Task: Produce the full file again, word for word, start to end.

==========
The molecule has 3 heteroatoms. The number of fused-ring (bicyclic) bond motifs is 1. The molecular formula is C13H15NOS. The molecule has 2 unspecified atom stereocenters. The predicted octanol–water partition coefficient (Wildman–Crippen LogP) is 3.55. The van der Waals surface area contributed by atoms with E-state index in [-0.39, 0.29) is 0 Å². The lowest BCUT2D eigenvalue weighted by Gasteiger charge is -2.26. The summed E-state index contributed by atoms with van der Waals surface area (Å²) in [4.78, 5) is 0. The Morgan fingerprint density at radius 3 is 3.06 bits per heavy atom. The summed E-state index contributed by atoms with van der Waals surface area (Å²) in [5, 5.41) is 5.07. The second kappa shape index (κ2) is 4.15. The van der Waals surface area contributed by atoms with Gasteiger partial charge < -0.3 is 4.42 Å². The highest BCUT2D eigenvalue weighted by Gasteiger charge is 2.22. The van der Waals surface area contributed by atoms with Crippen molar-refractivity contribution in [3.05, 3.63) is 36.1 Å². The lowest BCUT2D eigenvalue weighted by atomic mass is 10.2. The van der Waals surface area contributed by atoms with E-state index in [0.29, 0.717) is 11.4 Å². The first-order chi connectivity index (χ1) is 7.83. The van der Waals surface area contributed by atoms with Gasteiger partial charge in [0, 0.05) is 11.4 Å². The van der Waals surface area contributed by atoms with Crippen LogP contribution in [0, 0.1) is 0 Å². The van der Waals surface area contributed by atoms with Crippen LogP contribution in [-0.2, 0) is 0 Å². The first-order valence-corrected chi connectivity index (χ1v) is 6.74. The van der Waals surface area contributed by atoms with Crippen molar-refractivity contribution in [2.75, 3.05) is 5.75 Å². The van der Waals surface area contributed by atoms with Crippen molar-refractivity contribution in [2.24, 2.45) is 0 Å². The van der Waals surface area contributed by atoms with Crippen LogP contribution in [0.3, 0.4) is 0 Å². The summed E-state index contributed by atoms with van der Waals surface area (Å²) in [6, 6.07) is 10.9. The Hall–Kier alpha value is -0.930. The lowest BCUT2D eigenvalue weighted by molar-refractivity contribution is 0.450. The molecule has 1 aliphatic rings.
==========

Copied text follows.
The molecule has 3 heteroatoms. The number of fused-ring (bicyclic) bond motifs is 1. The molecular formula is C13H15NOS. The molecule has 2 unspecified atom stereocenters. The predicted octanol–water partition coefficient (Wildman–Crippen LogP) is 3.55. The van der Waals surface area contributed by atoms with E-state index in [-0.39, 0.29) is 0 Å². The lowest BCUT2D eigenvalue weighted by Gasteiger charge is -2.26. The summed E-state index contributed by atoms with van der Waals surface area (Å²) in [4.78, 5) is 0. The Morgan fingerprint density at radius 3 is 3.06 bits per heavy atom. The summed E-state index contributed by atoms with van der Waals surface area (Å²) in [5, 5.41) is 5.07. The second kappa shape index (κ2) is 4.15. The van der Waals surface area contributed by atoms with Gasteiger partial charge < -0.3 is 4.42 Å². The highest BCUT2D eigenvalue weighted by Gasteiger charge is 2.22. The van der Waals surface area contributed by atoms with Crippen molar-refractivity contribution in [3.05, 3.63) is 36.1 Å². The lowest BCUT2D eigenvalue weighted by atomic mass is 10.2. The van der Waals surface area contributed by atoms with E-state index in [0.29, 0.717) is 11.4 Å². The first-order chi connectivity index (χ1) is 7.83. The van der Waals surface area contributed by atoms with Gasteiger partial charge in [0, 0.05) is 11.4 Å². The van der Waals surface area contributed by atoms with Crippen LogP contribution in [0, 0.1) is 0 Å². The van der Waals surface area contributed by atoms with Crippen LogP contribution in [-0.2, 0) is 0 Å². The first-order valence-corrected chi connectivity index (χ1v) is 6.74. The van der Waals surface area contributed by atoms with Crippen molar-refractivity contribution in [2.75, 3.05) is 5.75 Å². The van der Waals surface area contributed by atoms with Crippen molar-refractivity contribution in [2.24, 2.45) is 0 Å². The van der Waals surface area contributed by atoms with Crippen LogP contribution in [0.3, 0.4) is 0 Å². The summed E-state index contributed by atoms with van der Waals surface area (Å²) in [6, 6.07) is 10.9. The Hall–Kier alpha value is -0.930. The lowest BCUT2D eigenvalue weighted by molar-refractivity contribution is 0.450. The molecule has 1 aliphatic rings.